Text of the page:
Remote #atozchallenge

Image by LEEROY Agency from Pixabay

I wrote this about a month ago, when the dreaded Covid-19 coronavirus closed restaurants for all except carryout and delivery service, businesses and schools closed, grocery stores were running out of things like meat and produce, and families found themselves barricaded in their houses, attempting to avoid human contact, for fear of becoming fatally ill. Some are treating the virus like it’s no big deal, others are treating it like the Zombie Apocalypse… Seriously, though, I hope this finds all of you in good health and that, by some miracle, things are either back to normal or rapidly approaching that point.

Many businesses were (and are) able to carry on as usual, despite the fact that no one was physically in the office to handle telephone calls and carry on with the daily routine. If you have a phone, a computer, and access to the Internet, it doesn’t matter whether you’re at the office, at home, or at the beach, you can carry on as though you’re sitting in a cubicle farm next to your co-workers. This miracle is called working remotely.

Rather than getting up, showering and dressing in a manner appropriate for the office, catching the bus or train (or several buses and several trains) or sitting for an hour in rush hour traffic to get to the office, you can get up a little later, dress how you wish, sit down in front of your computer at an appointed time and log into a virtual private network (or VPN) that protects the privacy and security of your communications with other people in your organization and your organization’s data. You now have access to everything you need: company email, data on other servers, conferencing services, company voice mail, Sharepoint and wiki services… pretty much all the same stuff you have access to when you’re in the office. Subject to company policy and your immediate supervisor, you can work flexible hours so you can do things like grocery shopping and shuttling the kids between soccer practice, dance lessons, and tae kwon do, etc.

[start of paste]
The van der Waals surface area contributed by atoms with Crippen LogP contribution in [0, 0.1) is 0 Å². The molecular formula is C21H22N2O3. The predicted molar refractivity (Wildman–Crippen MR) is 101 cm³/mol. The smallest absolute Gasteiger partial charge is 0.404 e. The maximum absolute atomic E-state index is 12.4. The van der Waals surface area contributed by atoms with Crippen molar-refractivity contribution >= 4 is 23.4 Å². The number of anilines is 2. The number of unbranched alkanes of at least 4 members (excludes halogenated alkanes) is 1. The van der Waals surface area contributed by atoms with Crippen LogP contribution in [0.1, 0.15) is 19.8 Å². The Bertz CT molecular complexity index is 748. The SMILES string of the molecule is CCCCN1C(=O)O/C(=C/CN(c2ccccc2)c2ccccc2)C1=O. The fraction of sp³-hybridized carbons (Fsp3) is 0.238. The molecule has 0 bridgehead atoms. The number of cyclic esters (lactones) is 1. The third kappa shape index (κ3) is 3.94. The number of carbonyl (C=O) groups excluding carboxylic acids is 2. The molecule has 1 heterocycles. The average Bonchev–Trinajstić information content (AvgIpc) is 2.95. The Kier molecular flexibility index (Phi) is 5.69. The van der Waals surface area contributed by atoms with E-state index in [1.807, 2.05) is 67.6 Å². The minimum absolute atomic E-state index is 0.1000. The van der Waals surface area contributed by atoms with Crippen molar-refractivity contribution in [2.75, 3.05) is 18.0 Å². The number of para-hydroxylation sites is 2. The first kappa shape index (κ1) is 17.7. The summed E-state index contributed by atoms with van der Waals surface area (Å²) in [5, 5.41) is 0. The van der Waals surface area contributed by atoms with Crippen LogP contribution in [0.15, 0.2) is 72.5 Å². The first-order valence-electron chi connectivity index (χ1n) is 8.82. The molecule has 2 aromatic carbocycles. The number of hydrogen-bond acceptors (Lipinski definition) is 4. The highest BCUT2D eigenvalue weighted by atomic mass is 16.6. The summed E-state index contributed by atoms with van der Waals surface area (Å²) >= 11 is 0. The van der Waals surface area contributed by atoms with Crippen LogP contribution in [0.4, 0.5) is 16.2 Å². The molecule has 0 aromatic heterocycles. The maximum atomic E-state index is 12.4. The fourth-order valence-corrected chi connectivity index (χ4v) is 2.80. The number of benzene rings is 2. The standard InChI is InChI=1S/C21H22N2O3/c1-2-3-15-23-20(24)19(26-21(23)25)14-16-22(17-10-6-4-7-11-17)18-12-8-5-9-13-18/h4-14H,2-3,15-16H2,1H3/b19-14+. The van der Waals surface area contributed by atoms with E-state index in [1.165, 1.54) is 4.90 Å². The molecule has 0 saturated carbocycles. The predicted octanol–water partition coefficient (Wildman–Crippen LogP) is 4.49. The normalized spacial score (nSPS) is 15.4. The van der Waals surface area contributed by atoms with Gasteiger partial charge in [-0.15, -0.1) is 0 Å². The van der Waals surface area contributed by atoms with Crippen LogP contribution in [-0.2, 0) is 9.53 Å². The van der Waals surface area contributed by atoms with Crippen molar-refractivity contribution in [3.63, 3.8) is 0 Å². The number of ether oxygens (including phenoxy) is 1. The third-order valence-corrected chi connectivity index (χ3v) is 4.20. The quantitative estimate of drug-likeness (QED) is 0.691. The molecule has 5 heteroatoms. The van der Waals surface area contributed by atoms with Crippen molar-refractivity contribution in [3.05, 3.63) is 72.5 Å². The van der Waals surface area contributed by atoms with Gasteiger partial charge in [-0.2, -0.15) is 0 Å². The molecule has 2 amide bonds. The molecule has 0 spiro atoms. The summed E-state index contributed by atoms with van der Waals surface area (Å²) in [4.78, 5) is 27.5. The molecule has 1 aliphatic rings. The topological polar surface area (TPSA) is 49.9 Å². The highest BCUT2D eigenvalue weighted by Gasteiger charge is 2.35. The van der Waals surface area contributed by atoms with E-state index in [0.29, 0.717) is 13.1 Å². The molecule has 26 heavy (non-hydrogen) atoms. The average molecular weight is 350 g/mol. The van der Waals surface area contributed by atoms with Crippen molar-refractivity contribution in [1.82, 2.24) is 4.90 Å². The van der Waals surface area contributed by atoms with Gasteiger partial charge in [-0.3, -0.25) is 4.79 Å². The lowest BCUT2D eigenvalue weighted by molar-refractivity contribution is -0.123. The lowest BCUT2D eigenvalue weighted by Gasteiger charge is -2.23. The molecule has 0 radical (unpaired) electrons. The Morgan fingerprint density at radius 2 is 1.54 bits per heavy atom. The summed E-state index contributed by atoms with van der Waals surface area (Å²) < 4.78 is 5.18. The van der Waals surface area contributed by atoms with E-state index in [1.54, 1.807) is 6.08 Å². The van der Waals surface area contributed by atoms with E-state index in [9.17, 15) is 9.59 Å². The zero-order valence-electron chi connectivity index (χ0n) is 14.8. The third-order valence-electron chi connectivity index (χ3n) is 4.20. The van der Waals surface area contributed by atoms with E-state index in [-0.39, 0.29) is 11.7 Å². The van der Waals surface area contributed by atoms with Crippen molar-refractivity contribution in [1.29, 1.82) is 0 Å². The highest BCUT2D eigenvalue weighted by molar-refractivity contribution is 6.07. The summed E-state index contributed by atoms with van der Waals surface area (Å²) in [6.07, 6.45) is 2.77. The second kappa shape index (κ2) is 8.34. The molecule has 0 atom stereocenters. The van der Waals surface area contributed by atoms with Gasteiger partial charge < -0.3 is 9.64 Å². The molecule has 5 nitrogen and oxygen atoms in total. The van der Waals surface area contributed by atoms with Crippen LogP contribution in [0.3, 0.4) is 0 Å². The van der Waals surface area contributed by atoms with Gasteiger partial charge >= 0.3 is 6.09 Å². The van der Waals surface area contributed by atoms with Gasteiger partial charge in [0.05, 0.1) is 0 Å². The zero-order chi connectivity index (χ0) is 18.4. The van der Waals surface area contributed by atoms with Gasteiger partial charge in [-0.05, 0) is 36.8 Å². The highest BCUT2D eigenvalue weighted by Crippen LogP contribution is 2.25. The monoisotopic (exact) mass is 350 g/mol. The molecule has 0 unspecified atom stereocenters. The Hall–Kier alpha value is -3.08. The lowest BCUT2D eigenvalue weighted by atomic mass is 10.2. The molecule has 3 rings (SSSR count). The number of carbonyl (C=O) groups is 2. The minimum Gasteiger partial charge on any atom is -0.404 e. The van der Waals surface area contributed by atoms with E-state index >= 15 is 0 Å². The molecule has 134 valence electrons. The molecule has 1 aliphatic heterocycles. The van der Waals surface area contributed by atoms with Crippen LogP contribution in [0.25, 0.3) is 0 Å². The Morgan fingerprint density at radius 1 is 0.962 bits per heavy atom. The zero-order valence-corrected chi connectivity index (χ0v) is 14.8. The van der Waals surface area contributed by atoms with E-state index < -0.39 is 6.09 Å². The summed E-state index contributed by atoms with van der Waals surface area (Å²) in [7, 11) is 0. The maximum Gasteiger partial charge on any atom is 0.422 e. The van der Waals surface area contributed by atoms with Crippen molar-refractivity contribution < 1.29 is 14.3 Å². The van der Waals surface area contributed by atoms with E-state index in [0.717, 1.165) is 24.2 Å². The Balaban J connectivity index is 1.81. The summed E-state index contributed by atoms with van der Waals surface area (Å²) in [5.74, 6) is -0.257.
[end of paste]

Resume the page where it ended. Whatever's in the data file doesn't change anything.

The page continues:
Obviously, this doesn’t work for everyone. There are a lot of jobs that can’t be done remotely, among them the job of keeping all those servers going. There’s a lot of reluctance to allow people to work remotely, particularly in agile development where each day begins with a "scrum" with all the members of the team physically in a room together. While technology jobs are the most logical choices for a remote work environment, many managers want everyone there. I went onsite to a company where almost everyone who worked in data processing was named John. Apparently, the boss wanted to be able to yell "John! Get your ass in here!" and have them all show up. (No kidding, he tried to recruit me…)